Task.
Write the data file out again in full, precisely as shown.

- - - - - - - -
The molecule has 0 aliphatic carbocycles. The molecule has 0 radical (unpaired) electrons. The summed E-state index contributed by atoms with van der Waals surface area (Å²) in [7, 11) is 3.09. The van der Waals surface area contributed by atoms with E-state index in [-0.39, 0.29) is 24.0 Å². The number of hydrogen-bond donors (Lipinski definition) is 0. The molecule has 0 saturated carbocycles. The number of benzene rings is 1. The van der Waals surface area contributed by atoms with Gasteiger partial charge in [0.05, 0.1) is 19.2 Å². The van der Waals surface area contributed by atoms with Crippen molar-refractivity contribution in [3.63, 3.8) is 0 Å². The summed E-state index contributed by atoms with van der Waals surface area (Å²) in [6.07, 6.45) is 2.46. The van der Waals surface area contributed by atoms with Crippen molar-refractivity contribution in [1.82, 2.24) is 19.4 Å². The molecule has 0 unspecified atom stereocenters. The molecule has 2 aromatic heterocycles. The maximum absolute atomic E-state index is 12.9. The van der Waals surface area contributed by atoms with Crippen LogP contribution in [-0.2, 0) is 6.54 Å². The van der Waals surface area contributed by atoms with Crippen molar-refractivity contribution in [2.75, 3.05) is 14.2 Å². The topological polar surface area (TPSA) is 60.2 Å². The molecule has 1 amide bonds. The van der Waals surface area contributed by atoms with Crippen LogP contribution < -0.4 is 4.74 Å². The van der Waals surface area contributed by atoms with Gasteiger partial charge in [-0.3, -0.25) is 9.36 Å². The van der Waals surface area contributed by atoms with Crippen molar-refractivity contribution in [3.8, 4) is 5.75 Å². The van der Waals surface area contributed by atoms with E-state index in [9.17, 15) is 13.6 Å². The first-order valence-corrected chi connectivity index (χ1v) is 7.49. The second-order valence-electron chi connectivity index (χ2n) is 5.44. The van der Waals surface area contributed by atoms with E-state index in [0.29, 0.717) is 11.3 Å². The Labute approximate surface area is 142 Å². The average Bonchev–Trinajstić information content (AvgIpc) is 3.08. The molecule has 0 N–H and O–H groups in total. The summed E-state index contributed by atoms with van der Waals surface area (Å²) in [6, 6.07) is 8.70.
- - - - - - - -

The molecule has 0 aliphatic carbocycles. The molecule has 0 radical (unpaired) electrons. The summed E-state index contributed by atoms with van der Waals surface area (Å²) in [7, 11) is 3.09. The van der Waals surface area contributed by atoms with E-state index in [-0.39, 0.29) is 24.0 Å². The number of hydrogen-bond donors (Lipinski definition) is 0. The molecule has 0 saturated carbocycles. The number of benzene rings is 1. The van der Waals surface area contributed by atoms with Gasteiger partial charge in [0.05, 0.1) is 19.2 Å². The van der Waals surface area contributed by atoms with Crippen molar-refractivity contribution in [3.63, 3.8) is 0 Å². The summed E-state index contributed by atoms with van der Waals surface area (Å²) in [6.07, 6.45) is 2.46. The van der Waals surface area contributed by atoms with Crippen molar-refractivity contribution in [1.82, 2.24) is 19.4 Å². The molecule has 0 unspecified atom stereocenters. The molecule has 2 aromatic heterocycles. The maximum absolute atomic E-state index is 12.9. The van der Waals surface area contributed by atoms with Crippen LogP contribution in [-0.2, 0) is 6.54 Å². The van der Waals surface area contributed by atoms with Crippen molar-refractivity contribution in [2.75, 3.05) is 14.2 Å². The topological polar surface area (TPSA) is 60.2 Å². The molecule has 1 amide bonds. The van der Waals surface area contributed by atoms with Crippen LogP contribution < -0.4 is 4.74 Å². The van der Waals surface area contributed by atoms with Gasteiger partial charge in [-0.3, -0.25) is 9.36 Å². The van der Waals surface area contributed by atoms with Crippen molar-refractivity contribution in [3.8, 4) is 5.75 Å². The van der Waals surface area contributed by atoms with E-state index in [9.17, 15) is 13.6 Å². The first-order valence-corrected chi connectivity index (χ1v) is 7.49. The second-order valence-electron chi connectivity index (χ2n) is 5.44. The van der Waals surface area contributed by atoms with E-state index in [0.29, 0.717) is 11.3 Å². The Labute approximate surface area is 142 Å². The average Bonchev–Trinajstić information content (AvgIpc) is 3.08. The molecule has 0 N–H and O–H groups in total. The summed E-state index contributed by atoms with van der Waals surface area (Å²) in [6, 6.07) is 8.70.